The broker may designate another person to sign checks on the business account or the escrow account. However, Florida law requires the broker to be a signatory on the trust account(s). Real estate brokers are allowed to accept cash, personal checks, business checks, and certified funds. Brokers are not allowed to accept POST-DATED CHECKS or promissory notes without first securing permission from the seller.
If an earnest money deposit is made payable to the name of the sales associate, the sales associate should endorse the check and deliver it to his or her broker by the end of the next business day or ask the client to write another check made payable to the escrow agent.
The broker may disburse funds from the escrow account in accordance with the contractual agreement between the parties. It would be good business practice, although not required by law, to have all parties concerned to sign a deposit release form. This would be especially prudent when a contract is terminating in a fashion other than performance.
Contracts that have a specific closing date, but are contingent upon financing, may or may not cause the contract to expire on the agreed-upon date. If the closing is unable to occur on time and it can be shown the lender was at fault, the buyer may be given a reasonable time to close by the courts.
CONVERSION is when money that is owed to an interested party in a transaction is not paid but rather used for another purpose. Conversion, however, is not restricted to money alone. It could be anything of personal value. Conversion is considered a crime and is defined as the unauthorized use or control of someone’s money or personal property.
COMMINGLING, on the other hand, is the illegal practice of mixing a seller’s, buyer’s, landlord’s, or tenant’s funds with the brokers’ business account. Commingling might also be mixing the escrow money with the broker’s business funds or even personal funds.
Record-Keeping Requirements: All brokers who have an escrow account must keep and make available to the Florida Department of Business & Professional Regulation (DBPR) all deposit slips, bank statements, and contracts in all real estate transactions. The broker is required to maintain these records for at least five years.
There are five forms that should be used to reconcile an escrow account:
1. Monthly Cash Receipts and Disbursements Journal
2. Master Journal Control
3. Monthly Reconciliation Statement
4. Individual Customer Ledger Sheet
5. Master Customer Ledger Control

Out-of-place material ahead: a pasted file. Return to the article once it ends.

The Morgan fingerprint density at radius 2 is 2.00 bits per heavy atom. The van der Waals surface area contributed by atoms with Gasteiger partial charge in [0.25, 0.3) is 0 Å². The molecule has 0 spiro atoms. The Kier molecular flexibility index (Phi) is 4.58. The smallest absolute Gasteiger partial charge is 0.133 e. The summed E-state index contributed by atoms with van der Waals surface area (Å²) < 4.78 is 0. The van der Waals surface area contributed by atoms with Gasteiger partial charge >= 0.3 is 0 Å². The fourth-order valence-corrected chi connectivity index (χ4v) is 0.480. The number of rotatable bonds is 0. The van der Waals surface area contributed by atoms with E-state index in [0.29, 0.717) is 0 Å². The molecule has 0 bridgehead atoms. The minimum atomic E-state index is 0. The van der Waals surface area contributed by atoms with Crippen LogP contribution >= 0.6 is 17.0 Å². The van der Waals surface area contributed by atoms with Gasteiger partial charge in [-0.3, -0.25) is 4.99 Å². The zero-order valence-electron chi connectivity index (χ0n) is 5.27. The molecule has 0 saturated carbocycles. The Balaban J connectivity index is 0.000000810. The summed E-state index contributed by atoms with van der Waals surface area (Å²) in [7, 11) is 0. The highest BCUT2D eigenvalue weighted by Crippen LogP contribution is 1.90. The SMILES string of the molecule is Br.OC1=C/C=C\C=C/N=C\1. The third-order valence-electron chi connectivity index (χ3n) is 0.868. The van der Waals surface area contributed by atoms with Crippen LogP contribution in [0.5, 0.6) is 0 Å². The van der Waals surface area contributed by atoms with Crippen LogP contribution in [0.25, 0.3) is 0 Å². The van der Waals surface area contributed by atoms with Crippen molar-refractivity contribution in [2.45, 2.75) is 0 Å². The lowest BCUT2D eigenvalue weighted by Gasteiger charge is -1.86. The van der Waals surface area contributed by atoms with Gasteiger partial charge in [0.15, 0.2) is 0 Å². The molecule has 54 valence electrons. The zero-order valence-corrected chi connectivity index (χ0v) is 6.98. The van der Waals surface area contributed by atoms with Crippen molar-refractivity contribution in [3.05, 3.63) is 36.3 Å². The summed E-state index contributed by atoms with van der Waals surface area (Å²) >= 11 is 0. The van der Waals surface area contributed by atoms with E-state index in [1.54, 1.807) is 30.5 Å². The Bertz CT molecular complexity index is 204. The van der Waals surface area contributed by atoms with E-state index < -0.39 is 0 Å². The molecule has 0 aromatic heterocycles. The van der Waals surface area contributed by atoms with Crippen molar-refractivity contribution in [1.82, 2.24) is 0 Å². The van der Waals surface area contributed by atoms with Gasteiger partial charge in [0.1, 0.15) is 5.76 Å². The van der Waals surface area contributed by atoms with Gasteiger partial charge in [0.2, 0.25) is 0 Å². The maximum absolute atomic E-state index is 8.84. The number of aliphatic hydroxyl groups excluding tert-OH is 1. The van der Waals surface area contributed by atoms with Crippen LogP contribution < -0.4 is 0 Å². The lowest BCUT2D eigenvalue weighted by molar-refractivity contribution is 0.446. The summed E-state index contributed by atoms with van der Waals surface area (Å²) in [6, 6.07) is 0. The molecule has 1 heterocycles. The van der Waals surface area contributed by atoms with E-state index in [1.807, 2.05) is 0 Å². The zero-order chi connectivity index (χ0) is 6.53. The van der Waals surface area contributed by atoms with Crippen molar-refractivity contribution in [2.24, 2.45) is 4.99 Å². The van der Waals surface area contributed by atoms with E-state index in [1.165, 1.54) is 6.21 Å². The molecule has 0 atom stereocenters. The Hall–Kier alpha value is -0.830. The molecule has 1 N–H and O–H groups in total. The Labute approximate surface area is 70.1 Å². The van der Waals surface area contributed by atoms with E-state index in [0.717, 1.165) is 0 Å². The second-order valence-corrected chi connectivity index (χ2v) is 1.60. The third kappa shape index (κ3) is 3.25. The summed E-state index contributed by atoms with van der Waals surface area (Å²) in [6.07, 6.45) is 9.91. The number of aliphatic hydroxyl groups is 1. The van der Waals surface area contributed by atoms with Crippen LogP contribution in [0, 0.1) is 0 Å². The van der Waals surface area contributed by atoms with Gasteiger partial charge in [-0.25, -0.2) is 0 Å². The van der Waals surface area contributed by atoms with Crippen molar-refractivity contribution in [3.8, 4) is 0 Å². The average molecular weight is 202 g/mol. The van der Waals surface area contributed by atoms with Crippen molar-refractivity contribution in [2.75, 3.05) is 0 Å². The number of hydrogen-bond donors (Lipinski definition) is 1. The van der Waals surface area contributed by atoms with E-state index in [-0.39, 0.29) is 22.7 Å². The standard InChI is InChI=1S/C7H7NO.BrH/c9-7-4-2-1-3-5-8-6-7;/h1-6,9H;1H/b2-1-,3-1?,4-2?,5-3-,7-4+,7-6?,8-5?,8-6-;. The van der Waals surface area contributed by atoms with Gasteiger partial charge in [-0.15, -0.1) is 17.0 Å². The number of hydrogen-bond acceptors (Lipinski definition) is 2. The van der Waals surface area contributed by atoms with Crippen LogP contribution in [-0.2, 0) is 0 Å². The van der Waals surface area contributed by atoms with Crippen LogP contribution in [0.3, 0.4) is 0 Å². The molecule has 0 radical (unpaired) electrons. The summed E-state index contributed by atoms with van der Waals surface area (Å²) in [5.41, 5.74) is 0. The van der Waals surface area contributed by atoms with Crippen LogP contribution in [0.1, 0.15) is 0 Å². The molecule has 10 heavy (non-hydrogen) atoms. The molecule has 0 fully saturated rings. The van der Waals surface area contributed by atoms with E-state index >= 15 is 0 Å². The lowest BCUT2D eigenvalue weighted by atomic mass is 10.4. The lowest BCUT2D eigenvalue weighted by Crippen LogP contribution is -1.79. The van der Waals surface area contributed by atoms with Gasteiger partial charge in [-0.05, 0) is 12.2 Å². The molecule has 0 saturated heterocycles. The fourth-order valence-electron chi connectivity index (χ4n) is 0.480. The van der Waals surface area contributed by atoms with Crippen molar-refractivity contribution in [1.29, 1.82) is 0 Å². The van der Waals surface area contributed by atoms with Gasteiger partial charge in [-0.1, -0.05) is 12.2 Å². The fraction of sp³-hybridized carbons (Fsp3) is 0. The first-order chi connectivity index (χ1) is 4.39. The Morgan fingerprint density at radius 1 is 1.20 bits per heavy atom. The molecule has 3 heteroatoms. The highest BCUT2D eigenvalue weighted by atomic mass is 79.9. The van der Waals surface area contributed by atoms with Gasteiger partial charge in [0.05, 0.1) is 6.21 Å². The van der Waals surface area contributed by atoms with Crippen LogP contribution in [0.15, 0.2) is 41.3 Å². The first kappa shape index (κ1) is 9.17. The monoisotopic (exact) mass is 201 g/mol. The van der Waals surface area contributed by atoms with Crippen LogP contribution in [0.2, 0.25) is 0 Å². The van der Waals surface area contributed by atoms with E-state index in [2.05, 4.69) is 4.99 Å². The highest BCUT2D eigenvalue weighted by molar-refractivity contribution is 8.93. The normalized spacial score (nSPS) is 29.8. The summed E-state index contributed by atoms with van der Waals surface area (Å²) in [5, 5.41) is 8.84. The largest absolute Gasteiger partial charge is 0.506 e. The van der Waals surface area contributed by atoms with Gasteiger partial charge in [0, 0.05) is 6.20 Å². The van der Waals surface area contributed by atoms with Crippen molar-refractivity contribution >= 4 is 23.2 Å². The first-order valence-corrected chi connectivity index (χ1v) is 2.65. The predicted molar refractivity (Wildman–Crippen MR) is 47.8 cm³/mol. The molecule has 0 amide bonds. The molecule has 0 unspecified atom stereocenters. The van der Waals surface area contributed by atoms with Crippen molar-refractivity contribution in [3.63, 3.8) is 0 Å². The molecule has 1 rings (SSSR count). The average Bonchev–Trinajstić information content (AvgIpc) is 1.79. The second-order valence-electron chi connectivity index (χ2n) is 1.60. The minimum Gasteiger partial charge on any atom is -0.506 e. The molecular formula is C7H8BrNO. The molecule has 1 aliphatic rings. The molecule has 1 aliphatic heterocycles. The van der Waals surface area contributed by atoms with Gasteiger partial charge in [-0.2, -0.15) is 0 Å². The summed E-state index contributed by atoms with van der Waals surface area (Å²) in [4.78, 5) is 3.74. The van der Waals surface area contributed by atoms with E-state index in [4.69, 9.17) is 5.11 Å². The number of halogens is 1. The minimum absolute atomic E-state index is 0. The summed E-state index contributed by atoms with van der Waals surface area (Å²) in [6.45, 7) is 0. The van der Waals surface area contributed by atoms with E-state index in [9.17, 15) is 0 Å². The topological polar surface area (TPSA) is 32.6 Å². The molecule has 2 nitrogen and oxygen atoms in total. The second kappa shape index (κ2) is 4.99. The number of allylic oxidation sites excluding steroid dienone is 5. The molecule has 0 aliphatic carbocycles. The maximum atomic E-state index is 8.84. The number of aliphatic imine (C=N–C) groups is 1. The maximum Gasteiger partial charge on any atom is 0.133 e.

The broker can decide the best method to use in order to reconcile the escrow account. Quickbooks® and Quicken® are programs that many brokers use along with bank statements. Regardless of the method used, all books and records are subject to inspection by the Florida Department of Business & Professional Regulation (DBPR) at any reasonable time during regular business hours.
Monthly statement reconciliation must be prepared in writing, comparing the trust liability with each trust account’s reconciled bank balance. The minimum information required is:
1. Reconciliation date
2. Date used to reconcile the balance
3. Name of bank
4. Account name
5. Account number
6. Account balance and date
7. Outstanding checks
8. Itemized list of the broker’s trust liability
9. Deposits in transit
10. Miscellaneous data relevant to reconcile an account
The broker is required to review, sign, and date the reconciliation statement each month. Failure to do so can result in disciplinary actions by the Florida Real Estate Commission (FREC).
Trust Liability: The broker’s TRUST LIABILITY is defined as the total sum of all deposits received, pending, and being held by the broker at any given time. It is other people’s money that the broker is holding in trust. The broker cannot abuse the privilege of this trust.
Reconciliation: Brokers can calculate their trust liability by totaling up all contract deposits. Taking the monthly bank statement less any outstanding checks plus those deposits that are in transit (not posted yet) determines the reconciled bank balance. The broker’s trust liability should equal the reconciled bank balance. A NEGATIVE REPORT occurs when the broker’s trust liability does not balance due to either an overage or deficiency. In the event the monthly reconciliation is either short or over, the broker must take corrective actions and make note of the steps taken.